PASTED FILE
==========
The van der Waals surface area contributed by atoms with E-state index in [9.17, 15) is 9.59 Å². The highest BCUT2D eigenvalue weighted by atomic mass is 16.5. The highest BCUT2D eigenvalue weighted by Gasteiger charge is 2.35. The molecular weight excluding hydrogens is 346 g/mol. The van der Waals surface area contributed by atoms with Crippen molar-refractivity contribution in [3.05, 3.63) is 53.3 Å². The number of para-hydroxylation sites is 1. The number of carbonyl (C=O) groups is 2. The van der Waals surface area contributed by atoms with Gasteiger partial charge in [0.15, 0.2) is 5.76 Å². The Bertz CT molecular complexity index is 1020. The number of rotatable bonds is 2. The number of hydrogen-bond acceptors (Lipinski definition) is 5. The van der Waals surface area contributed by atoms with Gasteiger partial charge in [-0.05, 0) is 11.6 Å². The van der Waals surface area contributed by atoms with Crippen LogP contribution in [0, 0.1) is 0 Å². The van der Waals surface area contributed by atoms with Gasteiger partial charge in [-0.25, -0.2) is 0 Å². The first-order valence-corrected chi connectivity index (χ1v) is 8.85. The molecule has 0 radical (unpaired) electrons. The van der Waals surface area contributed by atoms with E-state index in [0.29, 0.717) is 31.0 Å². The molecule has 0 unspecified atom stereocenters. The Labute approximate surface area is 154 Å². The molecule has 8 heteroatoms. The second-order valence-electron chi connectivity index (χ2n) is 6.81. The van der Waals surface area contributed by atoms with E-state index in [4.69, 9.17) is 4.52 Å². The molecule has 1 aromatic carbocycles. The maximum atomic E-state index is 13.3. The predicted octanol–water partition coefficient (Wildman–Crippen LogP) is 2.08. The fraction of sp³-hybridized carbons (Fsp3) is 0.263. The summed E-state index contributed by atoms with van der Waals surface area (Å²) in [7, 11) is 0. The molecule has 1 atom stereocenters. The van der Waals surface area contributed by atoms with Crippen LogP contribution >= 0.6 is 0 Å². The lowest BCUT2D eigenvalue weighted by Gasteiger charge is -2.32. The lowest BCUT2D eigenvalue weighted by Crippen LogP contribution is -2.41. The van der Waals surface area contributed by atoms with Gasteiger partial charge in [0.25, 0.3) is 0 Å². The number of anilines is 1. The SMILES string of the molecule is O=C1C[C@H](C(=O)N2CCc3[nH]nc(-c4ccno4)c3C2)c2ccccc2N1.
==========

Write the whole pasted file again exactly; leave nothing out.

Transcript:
The van der Waals surface area contributed by atoms with E-state index in [9.17, 15) is 9.59 Å². The highest BCUT2D eigenvalue weighted by atomic mass is 16.5. The highest BCUT2D eigenvalue weighted by Gasteiger charge is 2.35. The molecular weight excluding hydrogens is 346 g/mol. The van der Waals surface area contributed by atoms with Crippen molar-refractivity contribution in [3.05, 3.63) is 53.3 Å². The number of para-hydroxylation sites is 1. The number of carbonyl (C=O) groups is 2. The van der Waals surface area contributed by atoms with Gasteiger partial charge in [0.15, 0.2) is 5.76 Å². The Bertz CT molecular complexity index is 1020. The number of rotatable bonds is 2. The number of hydrogen-bond acceptors (Lipinski definition) is 5. The van der Waals surface area contributed by atoms with Gasteiger partial charge in [-0.05, 0) is 11.6 Å². The van der Waals surface area contributed by atoms with Crippen LogP contribution in [0, 0.1) is 0 Å². The van der Waals surface area contributed by atoms with Gasteiger partial charge in [-0.25, -0.2) is 0 Å². The first-order valence-corrected chi connectivity index (χ1v) is 8.85. The molecule has 0 radical (unpaired) electrons. The van der Waals surface area contributed by atoms with E-state index in [0.29, 0.717) is 31.0 Å². The molecule has 0 unspecified atom stereocenters. The Labute approximate surface area is 154 Å². The molecule has 8 heteroatoms. The second-order valence-electron chi connectivity index (χ2n) is 6.81. The van der Waals surface area contributed by atoms with E-state index in [4.69, 9.17) is 4.52 Å². The molecule has 1 aromatic carbocycles. The maximum atomic E-state index is 13.3. The predicted octanol–water partition coefficient (Wildman–Crippen LogP) is 2.08. The fraction of sp³-hybridized carbons (Fsp3) is 0.263. The summed E-state index contributed by atoms with van der Waals surface area (Å²) in [7, 11) is 0. The molecule has 1 atom stereocenters. The van der Waals surface area contributed by atoms with Crippen LogP contribution >= 0.6 is 0 Å². The lowest BCUT2D eigenvalue weighted by Gasteiger charge is -2.32. The lowest BCUT2D eigenvalue weighted by Crippen LogP contribution is -2.41. The van der Waals surface area contributed by atoms with Gasteiger partial charge in [0.25, 0.3) is 0 Å². The number of anilines is 1. The SMILES string of the molecule is O=C1C[C@H](C(=O)N2CCc3[nH]nc(-c4ccno4)c3C2)c2ccccc2N1.